With Barack Obama’s election in 2008, the moment seemed propitious for another attempt to improve our trade relations. However, despite a flurry of initiatives, very little of real substance has materialized on the bilateral agenda. Moreover, as the personal commitment to remove barriers at the top has faded, the institutions involved in managing relations have become even more noticeably deficient. The prolonged wrangling over the Keystone XL pipeline also is a harsh reminder of just how vulnerable Canada is to excessive reliance on the U.S. market, even for a vital commodity such as oil.
As Jack Mintz observed late last year in the National Post, “Canada, fed up with Obama shifts over Keystone, is looking at ‘market diversification,’ not only for energy but also for other products and services. With Buy-American policies, beef restrictions and other irritants, the United States is not a reliable friend these days.”
Geography may well determine much of our destiny, but geography and sentiment should not limit our outlook or our ambition. One way or other, we need to break out of the North American cocoon. Two-thirds of the global economic growth in the past five years has been in emerging markets, mostly in Asia and notably in China. By 2020, emerging markets’ share of global growth is expected to rise to 75%, as more than 1-billion new middle-class consumers enter the global market.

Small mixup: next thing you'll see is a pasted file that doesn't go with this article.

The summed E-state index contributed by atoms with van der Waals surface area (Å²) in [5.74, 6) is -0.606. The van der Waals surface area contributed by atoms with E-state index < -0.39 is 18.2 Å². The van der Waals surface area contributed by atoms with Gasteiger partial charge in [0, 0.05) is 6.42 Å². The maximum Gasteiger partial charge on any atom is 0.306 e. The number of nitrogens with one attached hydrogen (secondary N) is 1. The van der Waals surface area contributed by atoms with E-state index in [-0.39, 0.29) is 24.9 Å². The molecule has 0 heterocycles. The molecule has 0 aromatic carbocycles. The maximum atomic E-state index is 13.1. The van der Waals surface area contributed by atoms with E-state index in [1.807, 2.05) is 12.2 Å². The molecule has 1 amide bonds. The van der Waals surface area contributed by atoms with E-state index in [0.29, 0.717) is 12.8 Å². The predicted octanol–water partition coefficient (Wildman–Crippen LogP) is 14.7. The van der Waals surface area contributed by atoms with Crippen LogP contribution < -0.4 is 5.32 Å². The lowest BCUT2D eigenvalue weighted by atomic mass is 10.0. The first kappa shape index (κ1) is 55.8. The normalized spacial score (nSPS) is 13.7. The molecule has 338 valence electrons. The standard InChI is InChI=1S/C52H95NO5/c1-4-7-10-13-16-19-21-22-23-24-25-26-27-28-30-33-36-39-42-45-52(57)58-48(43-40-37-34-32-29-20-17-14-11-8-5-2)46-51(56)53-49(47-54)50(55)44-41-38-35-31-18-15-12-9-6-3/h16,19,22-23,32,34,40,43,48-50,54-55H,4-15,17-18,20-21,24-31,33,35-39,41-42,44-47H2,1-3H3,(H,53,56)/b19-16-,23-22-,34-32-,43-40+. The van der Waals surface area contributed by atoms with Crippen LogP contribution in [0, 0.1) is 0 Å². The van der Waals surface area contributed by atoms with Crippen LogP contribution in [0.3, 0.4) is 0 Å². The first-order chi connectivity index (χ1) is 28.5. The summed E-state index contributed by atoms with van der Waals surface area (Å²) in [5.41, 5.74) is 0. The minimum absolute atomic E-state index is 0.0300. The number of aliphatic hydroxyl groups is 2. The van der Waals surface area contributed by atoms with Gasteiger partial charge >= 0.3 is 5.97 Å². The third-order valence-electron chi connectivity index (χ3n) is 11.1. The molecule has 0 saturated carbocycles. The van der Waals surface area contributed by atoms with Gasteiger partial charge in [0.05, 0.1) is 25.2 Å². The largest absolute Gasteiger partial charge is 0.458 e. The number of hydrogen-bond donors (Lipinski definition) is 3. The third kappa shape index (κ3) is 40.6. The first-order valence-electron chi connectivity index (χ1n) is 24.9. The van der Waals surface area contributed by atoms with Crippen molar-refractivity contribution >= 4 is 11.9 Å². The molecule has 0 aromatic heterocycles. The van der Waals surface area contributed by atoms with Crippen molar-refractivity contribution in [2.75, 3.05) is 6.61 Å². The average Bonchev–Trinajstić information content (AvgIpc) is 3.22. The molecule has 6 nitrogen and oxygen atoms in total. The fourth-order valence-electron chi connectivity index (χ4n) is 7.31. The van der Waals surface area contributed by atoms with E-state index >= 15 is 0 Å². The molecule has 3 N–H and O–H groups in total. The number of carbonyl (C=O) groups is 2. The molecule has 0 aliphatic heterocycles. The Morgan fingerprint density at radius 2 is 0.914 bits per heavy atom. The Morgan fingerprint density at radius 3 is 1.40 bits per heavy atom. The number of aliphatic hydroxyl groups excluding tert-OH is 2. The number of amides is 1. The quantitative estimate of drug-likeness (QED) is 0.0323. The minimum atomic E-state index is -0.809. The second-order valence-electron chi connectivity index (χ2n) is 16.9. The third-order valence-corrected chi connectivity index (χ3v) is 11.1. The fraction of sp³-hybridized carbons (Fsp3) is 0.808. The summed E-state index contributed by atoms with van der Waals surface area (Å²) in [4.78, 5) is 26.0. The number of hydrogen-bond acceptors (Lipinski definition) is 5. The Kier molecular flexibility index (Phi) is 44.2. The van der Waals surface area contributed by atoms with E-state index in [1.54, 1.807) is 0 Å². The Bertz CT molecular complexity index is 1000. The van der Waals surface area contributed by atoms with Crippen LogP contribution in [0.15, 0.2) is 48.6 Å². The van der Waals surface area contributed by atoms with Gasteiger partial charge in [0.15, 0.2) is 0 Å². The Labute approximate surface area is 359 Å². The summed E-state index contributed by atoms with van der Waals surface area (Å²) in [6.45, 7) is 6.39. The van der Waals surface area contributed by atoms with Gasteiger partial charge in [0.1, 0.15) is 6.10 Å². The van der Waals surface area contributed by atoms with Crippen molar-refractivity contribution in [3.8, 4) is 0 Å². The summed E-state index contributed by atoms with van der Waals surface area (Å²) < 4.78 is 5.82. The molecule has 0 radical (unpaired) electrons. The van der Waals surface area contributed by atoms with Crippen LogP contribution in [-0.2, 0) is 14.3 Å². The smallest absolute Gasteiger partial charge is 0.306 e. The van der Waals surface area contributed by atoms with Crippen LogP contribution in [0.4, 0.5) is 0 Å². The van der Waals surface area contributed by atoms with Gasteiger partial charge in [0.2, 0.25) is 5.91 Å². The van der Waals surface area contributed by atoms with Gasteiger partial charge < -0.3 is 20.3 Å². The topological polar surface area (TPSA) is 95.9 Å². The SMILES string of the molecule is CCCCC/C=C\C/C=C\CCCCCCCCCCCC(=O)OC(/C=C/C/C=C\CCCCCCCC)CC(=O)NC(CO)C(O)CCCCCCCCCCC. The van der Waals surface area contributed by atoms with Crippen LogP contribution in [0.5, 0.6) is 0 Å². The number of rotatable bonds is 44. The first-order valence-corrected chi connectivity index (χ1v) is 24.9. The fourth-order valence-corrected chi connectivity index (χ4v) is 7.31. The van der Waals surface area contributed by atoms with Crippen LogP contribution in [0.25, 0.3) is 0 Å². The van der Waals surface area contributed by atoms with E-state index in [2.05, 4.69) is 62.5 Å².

Many of these markets, and especially several in Asia, need not just energy, mineral and agricultural commodities, but also education facilities, banking, insurance and IT services, all of which are Canadian strengths. At a time when countries such as China, India, Indonesia and Brazil are in the ascendant, Canada has many of the resources and skills that these markets want and need. While our economy remains prominently linked to the United States, and management of relations with the United States will continue to be the overriding priority for any government in Ottawa, it is time to recalibrate and seek complementary ties beyond North America. It is a matter of enlightened self-interest.
The Comprehensive Economic and Trade Agreement (CETA) negotiations with the European Union took twice as long as the Free Trade Agreement with the United States. Nonetheless, its success adds real substance to the Third Option approach. Better still, Canada can now concentrate its trade-negotiating energy and resources on markets in Asia with, potentially, even larger dividends. Paradoxically, as our global profile and engagement grows, so too will our influence with Washington, as the bonds of dependence weaken.
It was the late Nelson Mandela who said, “I like friends who have independent minds because they tend to make you see problems from all angles.” Well, that is also true of Americans and their leaders. While we must always be attentive to bilateral issues, we are far more credible when we are deeply engaged with the world, and not, as some would prefer, acting as a detached unbiased “honest broker” or “peacekeeper” with no real interests of our own.